Which Rush is your favourite Rush? The hippie-haired energy trio who crafted sci-fi narratives and sophisticated prog-rock instrumentals within the mid-to-late ’70s? The group with supremely awkward ’80s haircuts who paired virtuosity with polished FM-radio choruses?
Both reply is legitimate. However the query continues to be divisive. Many followers solely indulge within the band’s proggiest ’70s materials on 2112 and Hemispheres, swearing off their music after the tracks acquired shorter and the synths acquired extra intense. Others are allergic to the pre-“Tom Sawyer” period, when Neil Peart’s lyrics have been at their nerdiest and Geddy Lee nonetheless shrieked at glass-shattering ranges.
So, let’s settle this as soon as and for all — or, actually, simply add to the infinite debate – by tackling that age-old query: “Which Rush period reigns supreme?”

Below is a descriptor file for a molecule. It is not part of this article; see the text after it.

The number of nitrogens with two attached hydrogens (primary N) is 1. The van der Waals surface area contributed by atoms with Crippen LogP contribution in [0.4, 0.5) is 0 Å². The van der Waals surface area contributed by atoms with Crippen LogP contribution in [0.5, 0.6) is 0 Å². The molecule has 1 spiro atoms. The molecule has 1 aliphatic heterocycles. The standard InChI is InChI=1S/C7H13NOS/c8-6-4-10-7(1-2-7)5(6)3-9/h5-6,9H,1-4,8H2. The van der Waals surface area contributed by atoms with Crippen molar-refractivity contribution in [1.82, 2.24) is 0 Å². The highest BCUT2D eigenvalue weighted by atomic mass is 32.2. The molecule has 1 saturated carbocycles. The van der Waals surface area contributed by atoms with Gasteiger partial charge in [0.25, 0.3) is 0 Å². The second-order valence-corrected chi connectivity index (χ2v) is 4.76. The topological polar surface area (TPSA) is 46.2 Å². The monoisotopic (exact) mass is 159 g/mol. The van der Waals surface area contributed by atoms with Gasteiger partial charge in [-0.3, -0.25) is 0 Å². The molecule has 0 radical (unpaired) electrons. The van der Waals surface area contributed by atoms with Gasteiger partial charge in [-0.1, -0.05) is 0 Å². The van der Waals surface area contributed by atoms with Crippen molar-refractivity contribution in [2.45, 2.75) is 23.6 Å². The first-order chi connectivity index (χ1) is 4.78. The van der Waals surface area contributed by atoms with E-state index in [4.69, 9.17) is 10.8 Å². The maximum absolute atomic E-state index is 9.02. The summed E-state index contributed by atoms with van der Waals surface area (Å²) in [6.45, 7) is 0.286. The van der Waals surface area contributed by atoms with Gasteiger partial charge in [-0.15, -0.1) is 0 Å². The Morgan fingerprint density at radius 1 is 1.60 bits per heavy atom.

1) Have been Rush higher within the ’70s or ’80s?
Ryan Reed: That is actually powerful as a result of we’re primarily evaluating two completely different bands with very completely different approaches. Within the ’70s, Rush have been briefly laborious rock earlier than they went full prog, and it took them towards the top of the last decade to search out their footing. (I do know it is blasphemy amongst Rush followers, however A Farewell to Kings and Hemispheres each mop the ground with 2112.) However after they reached their prog pinnacle, they ranked alongside style’s greats like Genesis, Sure, King Crimson and Mild Large. That inventive spark lasted by means of the early ’80s, together with their transition to shorter, hookier songs on Everlasting Waves and Transferring Footage. For those who break down these 4 albums — Kings and Hemispheres vs. Waves and Footage — it is not possible to choose a winner. So it’s important to have a look at what’s left. Backside line: They launched extra high quality albums within the ’80s — even the stuff from Alex Lifeson’s “A Flock of Seagulls haircut” period. Grace Below…
Was Rush Higher within the ’70s or ’80s?: Roundtable